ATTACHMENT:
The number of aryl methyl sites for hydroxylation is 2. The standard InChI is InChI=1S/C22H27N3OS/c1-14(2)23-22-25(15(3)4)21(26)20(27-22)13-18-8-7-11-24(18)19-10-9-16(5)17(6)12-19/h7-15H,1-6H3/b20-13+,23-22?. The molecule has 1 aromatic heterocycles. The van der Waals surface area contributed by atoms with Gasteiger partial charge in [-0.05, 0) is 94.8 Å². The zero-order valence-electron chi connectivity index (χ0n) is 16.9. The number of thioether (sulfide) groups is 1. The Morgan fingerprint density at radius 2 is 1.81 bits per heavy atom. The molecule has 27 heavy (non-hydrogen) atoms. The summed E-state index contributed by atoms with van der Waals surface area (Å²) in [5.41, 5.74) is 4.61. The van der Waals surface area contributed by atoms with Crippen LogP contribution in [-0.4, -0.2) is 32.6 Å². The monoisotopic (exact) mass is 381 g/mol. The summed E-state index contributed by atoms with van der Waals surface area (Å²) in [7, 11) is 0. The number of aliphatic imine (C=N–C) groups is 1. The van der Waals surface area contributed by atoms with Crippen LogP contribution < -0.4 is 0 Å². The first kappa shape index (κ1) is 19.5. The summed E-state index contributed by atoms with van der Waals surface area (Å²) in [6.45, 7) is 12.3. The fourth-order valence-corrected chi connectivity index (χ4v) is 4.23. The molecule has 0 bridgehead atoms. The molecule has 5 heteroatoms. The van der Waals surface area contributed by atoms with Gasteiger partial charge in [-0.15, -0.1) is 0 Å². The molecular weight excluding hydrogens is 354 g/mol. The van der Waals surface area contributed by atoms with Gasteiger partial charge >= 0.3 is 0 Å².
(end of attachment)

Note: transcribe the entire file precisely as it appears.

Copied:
The number of aryl methyl sites for hydroxylation is 2. The standard InChI is InChI=1S/C22H27N3OS/c1-14(2)23-22-25(15(3)4)21(26)20(27-22)13-18-8-7-11-24(18)19-10-9-16(5)17(6)12-19/h7-15H,1-6H3/b20-13+,23-22?. The molecule has 1 aromatic heterocycles. The van der Waals surface area contributed by atoms with Gasteiger partial charge in [-0.05, 0) is 94.8 Å². The zero-order valence-electron chi connectivity index (χ0n) is 16.9. The number of thioether (sulfide) groups is 1. The Morgan fingerprint density at radius 2 is 1.81 bits per heavy atom. The molecule has 27 heavy (non-hydrogen) atoms. The summed E-state index contributed by atoms with van der Waals surface area (Å²) in [5.41, 5.74) is 4.61. The van der Waals surface area contributed by atoms with Crippen LogP contribution in [-0.4, -0.2) is 32.6 Å². The monoisotopic (exact) mass is 381 g/mol. The summed E-state index contributed by atoms with van der Waals surface area (Å²) in [7, 11) is 0. The number of aliphatic imine (C=N–C) groups is 1. The van der Waals surface area contributed by atoms with Crippen LogP contribution < -0.4 is 0 Å². The first kappa shape index (κ1) is 19.5. The summed E-state index contributed by atoms with van der Waals surface area (Å²) in [6.45, 7) is 12.3. The fourth-order valence-corrected chi connectivity index (χ4v) is 4.23. The molecule has 0 bridgehead atoms. The molecule has 5 heteroatoms. The van der Waals surface area contributed by atoms with Gasteiger partial charge in [-0.15, -0.1) is 0 Å². The molecular weight excluding hydrogens is 354 g/mol. The van der Waals surface area contributed by atoms with Gasteiger partial charge >= 0.3 is 0 Å².